Analgesics Opioid drugs

Drug interactions of clinical significance with opi... [Drug Saf. 1993] - PubMed

September 6, 2013 – 11:05

Love lessens Pain | EMERGING IDEAS IN NEURAL SCIENCE

Source

Department of Anesthesiology, Jefferson Medical College, Thomas Jefferson University, Philadelphia, Pennsylvania.

Abstract

Opioid analgesics and other drugs interact through multiple mechanisms, resulting in pharmacological effects that depend upon the pharmacodynamic action studied, the interacting agents and the route of administration. Many interactions result from induction or inhibition of the hepatic cytochrome P450 mono-oxygenase system. The elimination of opioids is largely dependent on hepatic metabolism, and drug interactions involving this mechanism can therefore be clinically significant. Antibiotics are often used concomitantly with opioids in patients undergoing medical or surgical procedures; the best documented metabolic interactions are with erythromycin and rifampicin (rifampin). Erythromycin increases and rifampicin decreases the effects of opioids. Cimetidine may increase the effects of opioids by increasing their duration of action; there have been no documented cases of interactions with ranitidine. Carbamazepine, phenytoin and the barbiturates can enhance the metabolism of opioids that rely on hepatic metabolism. Other pharmacokinetic interactions include those with benzodiazepines, tricyclic antidepressants, phenothiazines and metoclopramide. Interactions involving pharmacodynamic mechanisms are more common than pharmacokinetic ones. Such interactions are manifested clinically as as a summation (additive or synergistic) of similar or opposing pharmacological effects on the same body system. Idiosyncratic interactions also occur, the mechanisms of which have not been proven to be solely modulated by either pharmacokinetic or pharmacodynamic means. The knowledge of particular opioid-drug interactions, and the causative pharmacokinetic, pharmacodynamic, and idiosyncratic mechanisms, allows for the safer administration of opioid analgesics.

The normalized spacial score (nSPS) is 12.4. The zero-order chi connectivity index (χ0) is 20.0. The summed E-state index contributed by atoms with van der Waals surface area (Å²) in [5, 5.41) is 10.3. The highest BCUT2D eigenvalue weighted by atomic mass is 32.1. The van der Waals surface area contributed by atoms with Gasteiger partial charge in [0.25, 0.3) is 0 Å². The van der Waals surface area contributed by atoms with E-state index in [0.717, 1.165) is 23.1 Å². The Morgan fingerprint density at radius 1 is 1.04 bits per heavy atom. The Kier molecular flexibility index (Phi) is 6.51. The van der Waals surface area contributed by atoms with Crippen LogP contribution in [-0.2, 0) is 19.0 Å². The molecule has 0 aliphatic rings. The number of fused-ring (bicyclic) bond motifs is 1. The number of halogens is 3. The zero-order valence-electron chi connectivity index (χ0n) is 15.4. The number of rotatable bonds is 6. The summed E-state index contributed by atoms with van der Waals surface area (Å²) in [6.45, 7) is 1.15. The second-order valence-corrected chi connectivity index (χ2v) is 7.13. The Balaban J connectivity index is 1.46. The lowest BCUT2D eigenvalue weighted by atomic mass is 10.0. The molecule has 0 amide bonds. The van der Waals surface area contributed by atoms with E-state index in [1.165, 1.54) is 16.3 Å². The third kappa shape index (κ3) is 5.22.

Source: www.ncbi.nlm.nih.gov

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